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​​​​​​​​​​​​Overview of the Liver Transplant Program

When it comes to liver transplants, experience and expertise matter. Surgeons on the medical staff at Baylor University Medical Center at Dallas and Baylor Scott & White All Saints Medical Center – Fort Worth have performed more than 4,000 liver transplants combined – placing us as one of only three centers in the nation to reach this milestone. We were one of the first of three centers in the United States and have grown to be one of the largest multi-specialty transplant centers in the nation with a global reputation for quality care.

Our liver transplant program is internationally recognized as a pioneering program in liver transplants and anti-rejection treatment, as well as hepatitis B and C research. In addition, our living donor liver transplant program is among the top five in the nation and one of only two programs in Texas. And with outreach locations throughout Texas, we are bringing over 30 years of experience treating patients with advanced liver disease to you.

Our Team of Liver Transplant Specialists

The surgeons on the medical staff at Baylor Scott & White Health are internationally renowned experts in the field of liver transplants and have published and presented some of the most groundbreaking research in national medical journals and at international professional symposiums.

Goran Klintmalm, MD, chief of the Simmons Transplant Institute, edited Transplantation of the Liver, which is the universally used textbook in liver transplants.

James Trotter, MD, medical director of general transplant hepatology, co-authored and edited the textbook Medical Care of the Liver Transplant Patient, which is the most current clinical guide on how to best treat liver transplant patients.

Baylor Scott & White Health is also the home of the Liver Transplant Research Database System, which is the longest existing, most detailed liver transplant research database in the world.

Living Donor Liver Transplant

A living donor liver transplant is the best option for patients with end stage liver disease. In this procedure, the transplant team removes a portion of a healthy person's liver and puts it into a person with a sick liver. The healthy liver is divided and one side is removed for transplant. Within approximately 6-8 weeks, both the donor and recipient liver portions will grow to full size.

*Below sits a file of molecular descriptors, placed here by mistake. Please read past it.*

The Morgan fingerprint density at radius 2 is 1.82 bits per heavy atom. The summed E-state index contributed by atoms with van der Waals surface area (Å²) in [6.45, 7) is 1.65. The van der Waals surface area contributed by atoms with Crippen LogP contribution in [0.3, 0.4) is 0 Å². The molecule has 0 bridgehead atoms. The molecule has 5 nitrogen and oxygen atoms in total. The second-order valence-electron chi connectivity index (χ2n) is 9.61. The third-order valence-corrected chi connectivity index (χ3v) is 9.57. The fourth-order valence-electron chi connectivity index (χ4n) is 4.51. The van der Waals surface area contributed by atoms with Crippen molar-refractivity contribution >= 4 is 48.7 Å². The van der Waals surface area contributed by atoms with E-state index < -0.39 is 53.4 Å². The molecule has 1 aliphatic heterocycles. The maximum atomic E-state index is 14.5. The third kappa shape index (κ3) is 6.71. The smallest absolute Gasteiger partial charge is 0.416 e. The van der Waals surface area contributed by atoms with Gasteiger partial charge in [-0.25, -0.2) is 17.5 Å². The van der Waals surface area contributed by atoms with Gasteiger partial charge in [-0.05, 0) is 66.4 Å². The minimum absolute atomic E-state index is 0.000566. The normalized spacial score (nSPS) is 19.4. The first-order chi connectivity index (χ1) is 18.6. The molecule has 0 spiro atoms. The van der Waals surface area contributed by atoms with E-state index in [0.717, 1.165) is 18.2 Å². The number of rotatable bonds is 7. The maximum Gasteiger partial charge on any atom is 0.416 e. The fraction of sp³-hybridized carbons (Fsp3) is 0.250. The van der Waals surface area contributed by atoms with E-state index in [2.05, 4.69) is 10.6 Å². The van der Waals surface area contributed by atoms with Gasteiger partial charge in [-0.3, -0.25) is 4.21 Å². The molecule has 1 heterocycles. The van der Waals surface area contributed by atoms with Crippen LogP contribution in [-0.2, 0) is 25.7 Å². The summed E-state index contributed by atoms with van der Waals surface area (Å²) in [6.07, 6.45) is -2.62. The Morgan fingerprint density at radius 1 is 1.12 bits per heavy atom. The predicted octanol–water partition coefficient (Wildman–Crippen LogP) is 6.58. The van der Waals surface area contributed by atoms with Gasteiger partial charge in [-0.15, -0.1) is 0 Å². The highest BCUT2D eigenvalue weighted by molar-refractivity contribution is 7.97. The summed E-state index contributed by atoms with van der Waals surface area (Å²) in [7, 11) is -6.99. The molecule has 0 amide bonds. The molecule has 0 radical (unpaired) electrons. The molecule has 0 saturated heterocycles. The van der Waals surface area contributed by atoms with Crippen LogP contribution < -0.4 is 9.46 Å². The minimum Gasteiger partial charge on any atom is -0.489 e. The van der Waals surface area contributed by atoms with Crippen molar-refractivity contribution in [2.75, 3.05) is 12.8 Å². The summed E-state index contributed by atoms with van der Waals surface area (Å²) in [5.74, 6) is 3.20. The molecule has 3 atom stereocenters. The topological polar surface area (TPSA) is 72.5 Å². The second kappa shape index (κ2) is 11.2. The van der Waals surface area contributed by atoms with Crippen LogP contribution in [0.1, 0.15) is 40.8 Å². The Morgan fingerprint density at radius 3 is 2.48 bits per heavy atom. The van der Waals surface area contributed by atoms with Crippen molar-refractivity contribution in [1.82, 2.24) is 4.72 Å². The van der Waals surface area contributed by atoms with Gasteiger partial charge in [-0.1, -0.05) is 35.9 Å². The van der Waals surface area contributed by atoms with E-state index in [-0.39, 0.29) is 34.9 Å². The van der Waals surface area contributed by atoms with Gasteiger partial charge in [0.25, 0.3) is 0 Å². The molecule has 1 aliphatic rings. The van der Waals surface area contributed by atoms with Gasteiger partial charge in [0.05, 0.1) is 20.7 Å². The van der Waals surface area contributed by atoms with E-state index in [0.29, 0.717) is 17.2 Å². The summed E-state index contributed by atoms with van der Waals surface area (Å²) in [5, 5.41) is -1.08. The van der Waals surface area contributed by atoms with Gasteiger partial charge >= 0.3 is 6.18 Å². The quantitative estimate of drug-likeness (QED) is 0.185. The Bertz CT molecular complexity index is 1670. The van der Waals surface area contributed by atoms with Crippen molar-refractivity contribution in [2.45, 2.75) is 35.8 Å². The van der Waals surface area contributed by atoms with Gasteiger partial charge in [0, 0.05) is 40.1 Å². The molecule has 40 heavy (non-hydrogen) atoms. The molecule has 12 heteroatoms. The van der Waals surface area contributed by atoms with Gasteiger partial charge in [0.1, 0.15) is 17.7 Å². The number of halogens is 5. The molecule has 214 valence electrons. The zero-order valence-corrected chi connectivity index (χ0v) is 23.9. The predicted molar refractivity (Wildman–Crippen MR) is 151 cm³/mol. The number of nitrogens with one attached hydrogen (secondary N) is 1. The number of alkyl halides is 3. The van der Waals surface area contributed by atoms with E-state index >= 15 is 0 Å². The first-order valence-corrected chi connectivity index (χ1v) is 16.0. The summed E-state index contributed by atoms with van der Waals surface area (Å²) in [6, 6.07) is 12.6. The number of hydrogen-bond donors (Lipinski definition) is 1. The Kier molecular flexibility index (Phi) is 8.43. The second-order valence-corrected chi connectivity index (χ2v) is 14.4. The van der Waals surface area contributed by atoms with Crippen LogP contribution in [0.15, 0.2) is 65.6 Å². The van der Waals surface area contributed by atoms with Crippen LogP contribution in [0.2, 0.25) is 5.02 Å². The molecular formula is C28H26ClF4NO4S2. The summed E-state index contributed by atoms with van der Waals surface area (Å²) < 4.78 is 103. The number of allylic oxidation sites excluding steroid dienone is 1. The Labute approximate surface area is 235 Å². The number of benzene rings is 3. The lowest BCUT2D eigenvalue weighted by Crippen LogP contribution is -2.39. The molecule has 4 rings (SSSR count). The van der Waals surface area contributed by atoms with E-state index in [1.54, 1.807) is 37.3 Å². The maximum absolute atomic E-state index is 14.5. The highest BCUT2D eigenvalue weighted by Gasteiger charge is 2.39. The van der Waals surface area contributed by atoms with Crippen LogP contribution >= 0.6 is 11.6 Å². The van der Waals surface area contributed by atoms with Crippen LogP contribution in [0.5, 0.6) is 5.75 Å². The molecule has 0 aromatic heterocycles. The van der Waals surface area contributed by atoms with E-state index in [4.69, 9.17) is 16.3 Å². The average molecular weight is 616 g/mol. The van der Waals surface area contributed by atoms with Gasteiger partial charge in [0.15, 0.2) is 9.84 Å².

Becoming a Donor for a Live Liver Transplant

To get started, complete our confidential online health history questionnaire. A living donor coordinator will review your information to determine if you are a potential candidate for a live liver transplant. If so, the coordinator will contact you to review your health history questionnaire and answer any questions you have. Next, the Baylor Scott & White transplant team will complete an evaluation to determine if you can safely donate your liver. This will include medical tests and meetings to discuss the process.

If you have any questions at any time, you can call 214.820.GIFT ( 214.820.4438 ) and a living donor coordinator can help confidentially answer your questions.

Process and Criteria for a Liver Transplant

Liver transplant can be a complex process, but understanding how each stage works can help. The first step is determining if you are eligible based on your medical condition. If so, you will undergo a series of medical tests to evaluate if you are a candidate for a liver transplant. The results will be presented to the Liver Transplant Selection Committee at Baylor Scott & White. If you meet the criteria for a liver transplant and are approved financially, you'll be placed on the waiting list. You'll then work with a transplant coordinator to manage your liver disease until you receive a transplant. You can also apply to be placed on the waiting list at more than one hospital.

Who Is Considered a Candidate for the Liver Transplant List?

Patients who have cirrhosis with complications of end-stage liver disease in which there is no reasonable medical alternative treatment are eligible for liver transplant evaluation and waiting list placement. Patients with other conditions may also meet the criteria for a liver transplant and be considered for the list. These conditions include:

  • Hepatopulmonary syndrome – severe breathing problems caused by cirrhosis
  • Hepatic pulmonary hypertension – high pressure in the lungs caused by cirrhosis
  • Itching that cannot be treated
  • Tumors that cannot be surgically removed
  • Inborn errors of metabolism such as amyloidosis and oxalosis
  • Primary liver cancer without evidence of spread outside the liver
  • Recurrent episodes of bacterial cholangitis
  • Recurrent infection of the liver bile ducts

How Long Is the Waiting List for a Liver Transplant?

The time you will wait for a transplant is highly variable. If you have a live liver transplant, your surgery will be scheduled. If you are waiting for a deceased donor, your wait may be difficult to predict and can range from days to years.

Is a Transplant the Right Treatment for Chronic Liver Disease?

The best treatment option depends on your diagnosis because liver disease can develop and progress in different ways. Treatment of liver cirrhosis is the most common reason for a transplant, but you need a liver transplant if your liver is failing, is damaged to the point where it doesn't perform its normal functions and medical interventions are no longer effective.

Will Insurance Cover the Cost of a Liver Transplant?

We have a financial coordinator who will help you and your family with financial related questions or concerns regarding your transplant coverage.

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